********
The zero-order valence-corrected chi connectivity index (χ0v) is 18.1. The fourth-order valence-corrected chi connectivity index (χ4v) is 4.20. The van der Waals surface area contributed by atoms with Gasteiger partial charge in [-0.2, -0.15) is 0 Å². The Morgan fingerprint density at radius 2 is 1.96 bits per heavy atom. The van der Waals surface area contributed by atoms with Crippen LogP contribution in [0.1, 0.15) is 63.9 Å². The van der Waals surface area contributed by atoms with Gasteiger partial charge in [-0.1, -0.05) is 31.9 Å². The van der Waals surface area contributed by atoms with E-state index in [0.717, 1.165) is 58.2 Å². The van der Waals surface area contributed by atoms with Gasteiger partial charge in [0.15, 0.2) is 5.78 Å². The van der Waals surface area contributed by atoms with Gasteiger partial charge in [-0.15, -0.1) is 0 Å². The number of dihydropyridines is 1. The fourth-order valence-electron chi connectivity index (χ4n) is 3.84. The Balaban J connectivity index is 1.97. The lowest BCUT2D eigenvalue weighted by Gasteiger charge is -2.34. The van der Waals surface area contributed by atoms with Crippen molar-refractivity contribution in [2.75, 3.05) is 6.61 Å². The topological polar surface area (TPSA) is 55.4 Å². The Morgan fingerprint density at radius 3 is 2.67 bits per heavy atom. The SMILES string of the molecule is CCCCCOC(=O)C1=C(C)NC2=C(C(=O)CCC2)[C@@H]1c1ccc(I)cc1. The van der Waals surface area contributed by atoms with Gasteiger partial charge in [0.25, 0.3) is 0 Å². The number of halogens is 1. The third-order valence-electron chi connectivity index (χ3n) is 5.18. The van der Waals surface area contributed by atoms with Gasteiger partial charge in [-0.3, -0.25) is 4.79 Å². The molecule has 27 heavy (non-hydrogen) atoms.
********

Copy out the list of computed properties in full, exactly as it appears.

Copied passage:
The zero-order valence-corrected chi connectivity index (χ0v) is 18.1. The fourth-order valence-corrected chi connectivity index (χ4v) is 4.20. The van der Waals surface area contributed by atoms with Gasteiger partial charge in [-0.2, -0.15) is 0 Å². The Morgan fingerprint density at radius 2 is 1.96 bits per heavy atom. The van der Waals surface area contributed by atoms with Crippen LogP contribution in [0.1, 0.15) is 63.9 Å². The van der Waals surface area contributed by atoms with Gasteiger partial charge in [-0.1, -0.05) is 31.9 Å². The van der Waals surface area contributed by atoms with E-state index in [0.717, 1.165) is 58.2 Å². The van der Waals surface area contributed by atoms with Gasteiger partial charge in [0.15, 0.2) is 5.78 Å². The van der Waals surface area contributed by atoms with Gasteiger partial charge in [-0.15, -0.1) is 0 Å². The number of dihydropyridines is 1. The fourth-order valence-electron chi connectivity index (χ4n) is 3.84. The Balaban J connectivity index is 1.97. The lowest BCUT2D eigenvalue weighted by Gasteiger charge is -2.34. The van der Waals surface area contributed by atoms with Crippen molar-refractivity contribution in [2.75, 3.05) is 6.61 Å². The topological polar surface area (TPSA) is 55.4 Å². The Morgan fingerprint density at radius 3 is 2.67 bits per heavy atom. The SMILES string of the molecule is CCCCCOC(=O)C1=C(C)NC2=C(C(=O)CCC2)[C@@H]1c1ccc(I)cc1. The van der Waals surface area contributed by atoms with Gasteiger partial charge in [0.25, 0.3) is 0 Å². The number of halogens is 1. The third-order valence-electron chi connectivity index (χ3n) is 5.18. The van der Waals surface area contributed by atoms with Gasteiger partial charge in [-0.3, -0.25) is 4.79 Å². The molecule has 27 heavy (non-hydrogen) atoms.